Just Say No To Microsoft is a mandatory read if you fall into one of the following three categories:
1. Someone who wants to switch from Microsoft-based software to something else.
2. Someone who creates software that competes with Microsoft products.
3. Every single Microsoft employee.
As you might expect, there’s plenty of snarky stuff in a book with a title of Just Say No To Microsoft. However, it’s extremely well organized, technically deep while being accessible to mainstream computer users, and often very entertaining.
I’m a long time Microsoft fan and supporter (many of the companies I’ve been involved in over the years – including my very first one – have benefited greatly from their relationship with Microsoft.) I’ve also funded and been involved in numerous companies that either compete with Microsoft or have a distinct anti-Microsoft approach to the world. I use a bunch of Windows-based PC’s (and a nifty new Xbox 360 on my desk at my office), but I also have a very nice Mac on my desk at home that I play around with. I’ve never been much into religion (in this case, pro-Microsoft vs. anti-Microsoft), so I stay away from being aggressive about it, but try hard to understand all aspects of it.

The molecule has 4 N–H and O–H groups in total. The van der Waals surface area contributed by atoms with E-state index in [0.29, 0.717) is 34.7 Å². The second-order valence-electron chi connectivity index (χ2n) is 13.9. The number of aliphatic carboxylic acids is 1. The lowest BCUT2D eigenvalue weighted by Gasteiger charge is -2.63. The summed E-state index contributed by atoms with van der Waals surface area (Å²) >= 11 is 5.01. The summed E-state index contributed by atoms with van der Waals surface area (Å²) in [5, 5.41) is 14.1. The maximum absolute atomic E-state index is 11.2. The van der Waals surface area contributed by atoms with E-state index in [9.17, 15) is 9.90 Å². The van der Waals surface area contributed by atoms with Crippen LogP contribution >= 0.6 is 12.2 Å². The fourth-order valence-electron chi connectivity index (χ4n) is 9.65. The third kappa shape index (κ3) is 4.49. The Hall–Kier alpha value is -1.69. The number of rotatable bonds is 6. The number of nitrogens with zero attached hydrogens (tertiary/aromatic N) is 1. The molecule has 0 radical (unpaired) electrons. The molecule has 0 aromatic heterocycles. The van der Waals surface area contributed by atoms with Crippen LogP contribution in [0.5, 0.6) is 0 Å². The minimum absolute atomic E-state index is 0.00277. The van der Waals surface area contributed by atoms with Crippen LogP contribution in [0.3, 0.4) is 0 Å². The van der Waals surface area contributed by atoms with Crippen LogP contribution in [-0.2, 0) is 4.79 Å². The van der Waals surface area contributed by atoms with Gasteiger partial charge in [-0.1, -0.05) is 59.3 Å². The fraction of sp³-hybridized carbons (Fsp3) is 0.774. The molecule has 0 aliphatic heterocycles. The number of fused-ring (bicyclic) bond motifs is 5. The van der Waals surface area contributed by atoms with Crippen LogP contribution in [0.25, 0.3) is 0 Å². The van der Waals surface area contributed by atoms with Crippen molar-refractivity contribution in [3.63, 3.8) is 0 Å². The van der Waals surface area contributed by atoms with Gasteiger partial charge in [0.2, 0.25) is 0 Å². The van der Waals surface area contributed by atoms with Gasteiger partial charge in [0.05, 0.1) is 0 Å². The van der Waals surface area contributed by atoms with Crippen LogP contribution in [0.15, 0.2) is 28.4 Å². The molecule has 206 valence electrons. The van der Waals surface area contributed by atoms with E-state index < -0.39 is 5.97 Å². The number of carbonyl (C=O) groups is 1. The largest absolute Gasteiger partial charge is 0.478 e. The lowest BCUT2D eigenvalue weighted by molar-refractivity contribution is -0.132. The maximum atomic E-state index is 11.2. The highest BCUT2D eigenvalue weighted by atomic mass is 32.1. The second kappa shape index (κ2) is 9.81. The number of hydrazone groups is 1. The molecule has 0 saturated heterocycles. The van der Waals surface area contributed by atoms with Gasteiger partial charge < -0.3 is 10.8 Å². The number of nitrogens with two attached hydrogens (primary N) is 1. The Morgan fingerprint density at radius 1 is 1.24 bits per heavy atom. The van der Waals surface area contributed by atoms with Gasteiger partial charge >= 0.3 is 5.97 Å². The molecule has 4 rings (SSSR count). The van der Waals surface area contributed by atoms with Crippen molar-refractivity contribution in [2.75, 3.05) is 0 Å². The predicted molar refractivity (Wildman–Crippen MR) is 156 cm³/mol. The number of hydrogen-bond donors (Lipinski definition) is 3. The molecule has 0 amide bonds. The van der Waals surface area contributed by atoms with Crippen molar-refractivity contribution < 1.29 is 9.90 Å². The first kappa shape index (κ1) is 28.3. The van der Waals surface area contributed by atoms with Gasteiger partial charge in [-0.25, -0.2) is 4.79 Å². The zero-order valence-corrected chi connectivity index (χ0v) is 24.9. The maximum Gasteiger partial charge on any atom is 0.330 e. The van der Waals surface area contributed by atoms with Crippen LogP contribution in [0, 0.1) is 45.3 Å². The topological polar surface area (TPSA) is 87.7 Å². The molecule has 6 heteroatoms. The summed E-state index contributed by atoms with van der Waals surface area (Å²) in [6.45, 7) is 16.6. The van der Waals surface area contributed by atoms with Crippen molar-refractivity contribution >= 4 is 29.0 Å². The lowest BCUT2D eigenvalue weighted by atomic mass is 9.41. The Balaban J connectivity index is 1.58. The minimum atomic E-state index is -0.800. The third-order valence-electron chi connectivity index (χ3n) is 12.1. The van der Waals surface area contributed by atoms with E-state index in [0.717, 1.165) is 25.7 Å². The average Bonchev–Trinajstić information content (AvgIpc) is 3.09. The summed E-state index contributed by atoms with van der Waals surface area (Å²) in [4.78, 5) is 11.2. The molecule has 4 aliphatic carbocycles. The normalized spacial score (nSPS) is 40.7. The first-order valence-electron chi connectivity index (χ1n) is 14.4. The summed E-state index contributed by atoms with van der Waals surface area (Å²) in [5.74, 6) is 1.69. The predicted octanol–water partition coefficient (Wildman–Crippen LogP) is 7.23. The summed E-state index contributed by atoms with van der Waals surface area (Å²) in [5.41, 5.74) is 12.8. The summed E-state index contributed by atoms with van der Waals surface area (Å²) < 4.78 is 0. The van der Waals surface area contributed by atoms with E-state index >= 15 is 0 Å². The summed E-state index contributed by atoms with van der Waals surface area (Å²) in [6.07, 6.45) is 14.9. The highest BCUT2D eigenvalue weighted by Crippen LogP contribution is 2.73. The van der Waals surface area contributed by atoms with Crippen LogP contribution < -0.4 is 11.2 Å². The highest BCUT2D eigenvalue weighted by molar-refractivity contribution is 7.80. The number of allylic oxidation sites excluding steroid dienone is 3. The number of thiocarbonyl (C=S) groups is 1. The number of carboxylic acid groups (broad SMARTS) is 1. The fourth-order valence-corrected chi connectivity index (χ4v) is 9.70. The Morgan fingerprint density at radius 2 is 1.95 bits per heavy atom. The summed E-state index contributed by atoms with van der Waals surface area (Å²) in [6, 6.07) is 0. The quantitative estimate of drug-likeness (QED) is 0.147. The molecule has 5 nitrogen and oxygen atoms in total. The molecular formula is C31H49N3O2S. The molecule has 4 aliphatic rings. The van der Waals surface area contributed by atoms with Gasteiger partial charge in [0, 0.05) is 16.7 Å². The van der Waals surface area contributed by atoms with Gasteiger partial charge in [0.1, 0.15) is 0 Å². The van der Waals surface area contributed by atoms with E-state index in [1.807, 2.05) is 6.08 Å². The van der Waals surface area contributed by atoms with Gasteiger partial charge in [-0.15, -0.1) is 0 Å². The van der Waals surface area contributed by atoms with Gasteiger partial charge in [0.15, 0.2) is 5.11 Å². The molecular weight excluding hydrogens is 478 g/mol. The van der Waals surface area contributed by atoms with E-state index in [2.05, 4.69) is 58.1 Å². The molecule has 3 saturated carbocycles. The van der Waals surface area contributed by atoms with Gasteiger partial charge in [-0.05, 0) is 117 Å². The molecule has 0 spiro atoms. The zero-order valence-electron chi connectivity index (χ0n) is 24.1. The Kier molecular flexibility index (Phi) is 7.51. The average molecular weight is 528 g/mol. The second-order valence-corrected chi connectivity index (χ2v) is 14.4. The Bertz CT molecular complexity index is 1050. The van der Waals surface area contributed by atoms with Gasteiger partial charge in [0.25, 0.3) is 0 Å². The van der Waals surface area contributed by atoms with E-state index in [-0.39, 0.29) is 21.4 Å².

For the categories above, I recommend this book for different reasons:
1. Microsoft Switchers: Quit talking about it – this book will help you figure out how to do it.
2. Microsoft Competitors: This book will help you understand Microsoft’s weaknesses more clearly.
3. Microsoft Employees: You want to know your weaknesses so you can do a better job, don’t you?
Today was a two book day. Both were very good. I’m pleasantly surprised. I’ve had enough intellectual stimulation for the day – I’m going to go upstairs, lay on the couch, and watch The Running Man with Amy.